Remembering a Village Family – Milton and Cora West – Part 2

“History is the essence of innumerable biographies.”

Thomas Carlyle

Scan 65

 An excerpt from the letter Mr. Hyman Battle wrote to Milton West on the occasion of his retirement from The Rocky Mount Mills

…He doesn’t recall the names of all the mills he worked in between 1910 and 1916, but he worked in Charlotte, Raleigh, and Fayetteville before coming to Rocky Mount in 1916. This came about when his sister wrote and told him our mill needed experienced help. He says he had no trouble in getting a job – he even recalls his first day at work when he ran 4 “old timey” drawing frames which had no guards. Mr. West says only good sense kept you from getting hurt. Mr. West doesn’t remember getting hurt.

…On April 7, 1917 he married Miss Cora Register who had come to Rocky Mount from Duplin County to work in the mill.

…Mr. West has the honor of having received the highest award ever given by Rocky Mount Mills for a suggestion. In 1948 he was awarded over $200 for his suggestion about running the Waste Mill. He likes his job, he likes Rocky Mount Mills and in his words, “I consider it an honor to have worked for Rocky Mount Mills 35 years.”

…”Mr West, Rocky Mount Mills considers it an honor to have had you with us for 35 years. So with a great deal of pride, I present Milton Dupree West for his 35 year Special Award.     Hyman Battle

Stepheny with a note: This is the first in what I hope will be a series of stories about families who lived in the Mill Village. If you have a story you are willing to share, PLEASE, leave me a comment below and I will contact you. Let’s honor the past together. 

Remembering A Mill Village Family – Milton and Cora West

“History is the essence of innumerable biographies.”

Thomas Carlyle


22 Carr Street

1940 historic marker on the house

Originally from the Lumberton, NC area, Milton West & Cora Register West made The Mill Village their home for sixty-plus years of marriage.  They raised five children, three sons and two daughters, living at one time or another in a house on E. Elm, on W. Elm, and at 22 Carr street, the only one of the three homes that remain. The monthly rent was $25.00. I doubt that Milton and Cora could have imagined that as we look back at their seemingly ordinary lives, they are no less than iconic versions of their time and place.

We enter their story through the heart of Jackie Howell Wall, the oldest of their eighteen grandchildren. Her mother, Myrtle West was one of Milton & Cora’s daughters. Jackie’s father, Jack Howell, grew up across the street from Myrtle where eventually they fell in love and married.  Jackie is one of four children. She remembers her grandparents well. A favorite memory is taking her grandfather’s lunch to the Mills where they would eat together in the Bell Tower.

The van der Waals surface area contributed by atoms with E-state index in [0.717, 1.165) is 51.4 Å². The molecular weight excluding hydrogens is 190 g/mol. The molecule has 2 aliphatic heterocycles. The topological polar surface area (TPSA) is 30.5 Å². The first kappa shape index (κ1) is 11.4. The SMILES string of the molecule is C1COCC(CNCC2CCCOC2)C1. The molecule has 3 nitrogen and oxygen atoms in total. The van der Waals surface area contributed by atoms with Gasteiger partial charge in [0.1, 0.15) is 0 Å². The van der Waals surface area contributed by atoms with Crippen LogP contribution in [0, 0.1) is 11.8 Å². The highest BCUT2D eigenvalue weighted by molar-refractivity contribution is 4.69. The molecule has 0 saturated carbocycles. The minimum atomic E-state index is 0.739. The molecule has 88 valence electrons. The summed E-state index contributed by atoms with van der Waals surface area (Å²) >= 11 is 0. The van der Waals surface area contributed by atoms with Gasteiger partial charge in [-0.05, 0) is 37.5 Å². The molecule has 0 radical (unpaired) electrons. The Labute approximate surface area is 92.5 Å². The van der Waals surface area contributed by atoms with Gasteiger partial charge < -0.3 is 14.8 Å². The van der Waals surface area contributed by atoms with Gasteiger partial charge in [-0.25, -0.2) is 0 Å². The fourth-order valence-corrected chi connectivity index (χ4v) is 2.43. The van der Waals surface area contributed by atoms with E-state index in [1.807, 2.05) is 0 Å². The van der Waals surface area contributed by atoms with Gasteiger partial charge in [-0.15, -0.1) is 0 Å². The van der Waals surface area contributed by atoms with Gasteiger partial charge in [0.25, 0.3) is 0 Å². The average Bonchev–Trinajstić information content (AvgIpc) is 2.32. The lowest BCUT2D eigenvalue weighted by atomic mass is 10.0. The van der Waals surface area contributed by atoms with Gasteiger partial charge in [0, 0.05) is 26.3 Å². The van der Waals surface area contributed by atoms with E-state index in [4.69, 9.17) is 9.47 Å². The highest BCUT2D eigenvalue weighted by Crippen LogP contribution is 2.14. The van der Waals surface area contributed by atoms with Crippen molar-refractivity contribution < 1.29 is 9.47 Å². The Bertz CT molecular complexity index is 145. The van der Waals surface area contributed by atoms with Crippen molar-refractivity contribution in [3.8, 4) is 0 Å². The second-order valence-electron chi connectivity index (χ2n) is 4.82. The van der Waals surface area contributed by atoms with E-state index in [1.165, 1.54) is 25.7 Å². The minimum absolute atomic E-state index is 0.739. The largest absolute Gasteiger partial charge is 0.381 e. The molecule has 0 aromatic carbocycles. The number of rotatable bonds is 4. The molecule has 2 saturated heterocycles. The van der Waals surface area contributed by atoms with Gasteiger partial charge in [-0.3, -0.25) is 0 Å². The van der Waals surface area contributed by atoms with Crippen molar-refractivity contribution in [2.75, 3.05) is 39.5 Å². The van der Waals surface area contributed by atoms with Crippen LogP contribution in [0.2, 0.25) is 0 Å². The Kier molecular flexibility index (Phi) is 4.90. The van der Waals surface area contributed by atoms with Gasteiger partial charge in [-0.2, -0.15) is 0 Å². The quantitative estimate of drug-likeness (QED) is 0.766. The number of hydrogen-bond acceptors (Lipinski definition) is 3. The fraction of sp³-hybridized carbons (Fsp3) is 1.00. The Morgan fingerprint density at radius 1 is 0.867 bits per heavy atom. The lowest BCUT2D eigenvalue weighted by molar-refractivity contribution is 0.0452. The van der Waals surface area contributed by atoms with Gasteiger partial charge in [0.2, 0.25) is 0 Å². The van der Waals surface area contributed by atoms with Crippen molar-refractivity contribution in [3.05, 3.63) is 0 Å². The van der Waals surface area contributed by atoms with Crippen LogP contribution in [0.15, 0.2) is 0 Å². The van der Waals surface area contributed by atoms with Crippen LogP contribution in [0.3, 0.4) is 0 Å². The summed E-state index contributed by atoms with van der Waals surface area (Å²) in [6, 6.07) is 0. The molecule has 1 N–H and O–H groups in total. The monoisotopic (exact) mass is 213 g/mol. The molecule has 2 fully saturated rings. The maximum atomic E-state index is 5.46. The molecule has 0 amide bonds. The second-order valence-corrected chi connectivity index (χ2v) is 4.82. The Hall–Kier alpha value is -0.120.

Milton was tall, mischievous and loved to pull jokes on others. A committed Christian, he sang in the church choir with a beautiful bass voice. A hard working man, it was always clear that his family came first. At holiday time the family gathered at the Mill Village and during summertime the various grandchildren looked forward to staying with Milton & Cora.

Cora was short and stout, a great cook and baker. There was always something cooking on the stove; a plate of food on the table with a cloth covering it. She insisted on feeding you before you left. Jackie said, “No matter how old we got, we always wanted to go to Grandma’s.” Here were two people with a strong faith who instilled in their children and grandchildren a sense of family that endures today.

When Milton retired from the Mill he was given a gold watch, $25,00 a month retirement pay, and a letter of commendation from Mr. Hyman Battle. In old age, widowed, Milton went to live with his daughter, Evelyn in Raleigh, NC. When the house on East Elm burned soon after his move, they found the picture of Jesus that that had hung near the fireplace without a scorch mark on it. A nice story to end with. A brief Part 2 scheduled for Wednesday.

IMG_2455Elm Street lot where once a Mill house was home to Milton & Cora WestIMG_2452 IMG_2453

Jackie remembers the hot dog stand that is still in operation today owned by Skippy Ezzell and Capps Grocery, now closed.

This post is written in honor of Milton & Cora West, A Mill Village family that should not be forgotten for their hard work and god-fearing ways.  They are wonderful examples of a time and place in our Southern Mill history, a time that may have passed us by, but worth emulating in the Village today.